What Is Hypercalcemia?
Hypercalcemia is a serious electrolyte abnormality caused by excessive exposure to or ingestion of vitamin D. Symptoms of vitamin D toxicosis, which can affect multiple organ functions, usually occur within 24 to 72 hours of ingestion and include anorexia, vomiting, diarrhea, polyuria, polydipsia, depression and weakness. Initially, clinical signs may be vague and nonspecific.
Excessive amounts of vitamin D in an animal’s bloodstream can increase calcium and phosphorus levels within 12 to 24 hours after initial exposure and persist for days and weeks. As calcium and phosphorus levels rise, they can affect the kidneys as well as the heart, gastrointestinal tract and the central nervous system. Acute renal failure, coma and death can occur in severe or untreated cases.
What Is the Treatment for Hypercalcemia?
Treatment goals include lowering serum calcium and phosphorous levels and managing accompanying renal failure, and may require aggressive supportive care for days or weeks. The ASPCA recommends the following treatment guidelines for treating hypercalcemia in animals:
- Stabilize the animal first—control seizures if present—before implementing specific treatment.
- Monitor serum calcium, phosphorus, BUN and creatinine levels. A complete blood analysis is recommended especially in very young or elderly animals or animals with preexisting health problems.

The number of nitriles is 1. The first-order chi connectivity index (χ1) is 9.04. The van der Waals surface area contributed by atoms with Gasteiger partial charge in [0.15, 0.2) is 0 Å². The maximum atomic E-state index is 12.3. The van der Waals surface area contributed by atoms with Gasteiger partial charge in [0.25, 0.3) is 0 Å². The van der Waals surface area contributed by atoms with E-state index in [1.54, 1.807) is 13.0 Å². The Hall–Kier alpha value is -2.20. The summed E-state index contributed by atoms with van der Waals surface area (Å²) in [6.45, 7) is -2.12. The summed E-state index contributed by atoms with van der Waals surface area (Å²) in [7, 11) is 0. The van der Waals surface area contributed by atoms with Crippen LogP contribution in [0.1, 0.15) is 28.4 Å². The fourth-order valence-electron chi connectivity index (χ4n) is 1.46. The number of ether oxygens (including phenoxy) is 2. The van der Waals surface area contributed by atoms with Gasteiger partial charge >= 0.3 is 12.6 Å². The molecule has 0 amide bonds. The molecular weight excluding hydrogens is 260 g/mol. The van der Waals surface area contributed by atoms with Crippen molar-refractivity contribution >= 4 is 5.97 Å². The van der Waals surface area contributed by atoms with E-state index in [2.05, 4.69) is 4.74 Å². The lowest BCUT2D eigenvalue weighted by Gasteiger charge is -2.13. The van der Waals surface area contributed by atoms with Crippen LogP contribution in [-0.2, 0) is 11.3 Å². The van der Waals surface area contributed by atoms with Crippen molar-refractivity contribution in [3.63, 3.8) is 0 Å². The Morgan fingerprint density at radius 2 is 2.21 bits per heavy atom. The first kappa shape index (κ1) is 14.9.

- Diurese the affected animal with normal saline (0.9% saline), twice the maintenance rate, until calcium drops to baseline levels. High doses of diuretics such as furosemide and corticosteroids like dexamethasone or prednisone may be needed for several days. Pamidronate (Aredia®; a bisphosphonate obtained from a human pharmacy) is an effective aid in lowering serum calcium levels.
- Once serum calcium and phosphorous levels have stabilized, wean off fluids and continue to monitor calcium, phosphorus, BUN and creatinine levels every 24 hours for several days. If BUN and creatinine are elevated, treat for acute renal failure—and maintain fluid diuresis—as needed. If phosphorus levels remain elevated, orally administer phosphate binders like aluminum hydroxide.
- Feed animals a low calcium diet during the course of treatment.
- Continue to monitor the animal for long-term health problems associated with organ calcification.
Please note: veterinarians must maintain records of all suspected food-related cases of vitamin D toxicosis, including duration of feeding, the amount fed and when the food was first dispensed. Diagnosis will be based on history of exposure to high levels of vitamin D, presence of hypercalcemia, hyperphosphatemia, renal failure and high levels of vitamin D in the food. Incriminated food samples for vitamin D analysis should be properly labeled and kept refrigerated until they are sent to a laboratory for analysis. A complete necropsy should be requested if an animal dies of suspected vitamin D toxicosis. Other common causes of hypercalcemia, such as ingestion of vitamin D analogues (calcipotriene and cholecalciferol- containing rodenticides) and disease conditions, such as lymphoma, adenocarcinoma or primary hyperthyroidism, should be ruled out.
For more information about vitamin D toxicosis and hypercalcemia, please call the ASPCA Animal Poison Control Center at (888) 426-4435.